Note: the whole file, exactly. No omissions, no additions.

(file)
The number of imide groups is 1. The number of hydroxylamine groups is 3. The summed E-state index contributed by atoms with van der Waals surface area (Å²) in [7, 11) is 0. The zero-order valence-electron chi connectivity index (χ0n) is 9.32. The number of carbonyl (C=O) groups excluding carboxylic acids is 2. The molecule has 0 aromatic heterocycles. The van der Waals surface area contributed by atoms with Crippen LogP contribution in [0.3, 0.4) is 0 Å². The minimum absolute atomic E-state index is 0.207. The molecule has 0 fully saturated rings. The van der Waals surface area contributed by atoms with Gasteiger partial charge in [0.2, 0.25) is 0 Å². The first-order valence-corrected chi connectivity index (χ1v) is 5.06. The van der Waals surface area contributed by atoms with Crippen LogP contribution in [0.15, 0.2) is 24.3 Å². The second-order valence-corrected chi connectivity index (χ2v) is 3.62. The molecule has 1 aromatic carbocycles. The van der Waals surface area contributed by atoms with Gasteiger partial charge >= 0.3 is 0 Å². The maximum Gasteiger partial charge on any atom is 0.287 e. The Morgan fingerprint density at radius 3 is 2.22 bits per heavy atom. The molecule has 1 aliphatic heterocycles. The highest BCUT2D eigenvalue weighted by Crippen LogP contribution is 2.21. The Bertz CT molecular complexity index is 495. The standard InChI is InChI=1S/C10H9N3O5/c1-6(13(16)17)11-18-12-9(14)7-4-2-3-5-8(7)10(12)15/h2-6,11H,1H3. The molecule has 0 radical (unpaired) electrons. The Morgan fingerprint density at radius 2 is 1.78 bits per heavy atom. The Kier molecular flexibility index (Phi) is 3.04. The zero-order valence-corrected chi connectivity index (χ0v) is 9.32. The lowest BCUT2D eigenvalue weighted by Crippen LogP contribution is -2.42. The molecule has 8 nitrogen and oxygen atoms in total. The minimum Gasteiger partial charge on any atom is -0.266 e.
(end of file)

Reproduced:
The number of imide groups is 1. The number of hydroxylamine groups is 3. The summed E-state index contributed by atoms with van der Waals surface area (Å²) in [7, 11) is 0. The zero-order valence-electron chi connectivity index (χ0n) is 9.32. The number of carbonyl (C=O) groups excluding carboxylic acids is 2. The molecule has 0 aromatic heterocycles. The van der Waals surface area contributed by atoms with Crippen LogP contribution in [0.3, 0.4) is 0 Å². The minimum absolute atomic E-state index is 0.207. The molecule has 0 fully saturated rings. The van der Waals surface area contributed by atoms with Gasteiger partial charge in [0.2, 0.25) is 0 Å². The first-order valence-corrected chi connectivity index (χ1v) is 5.06. The van der Waals surface area contributed by atoms with Crippen LogP contribution in [0.15, 0.2) is 24.3 Å². The second-order valence-corrected chi connectivity index (χ2v) is 3.62. The molecule has 1 aromatic carbocycles. The van der Waals surface area contributed by atoms with Gasteiger partial charge >= 0.3 is 0 Å². The maximum Gasteiger partial charge on any atom is 0.287 e. The Morgan fingerprint density at radius 3 is 2.22 bits per heavy atom. The molecule has 1 aliphatic heterocycles. The highest BCUT2D eigenvalue weighted by Crippen LogP contribution is 2.21. The Bertz CT molecular complexity index is 495. The standard InChI is InChI=1S/C10H9N3O5/c1-6(13(16)17)11-18-12-9(14)7-4-2-3-5-8(7)10(12)15/h2-6,11H,1H3. The molecule has 0 radical (unpaired) electrons. The Morgan fingerprint density at radius 2 is 1.78 bits per heavy atom. The Kier molecular flexibility index (Phi) is 3.04. The zero-order valence-corrected chi connectivity index (χ0v) is 9.32. The lowest BCUT2D eigenvalue weighted by Crippen LogP contribution is -2.42. The molecule has 8 nitrogen and oxygen atoms in total. The minimum Gasteiger partial charge on any atom is -0.266 e.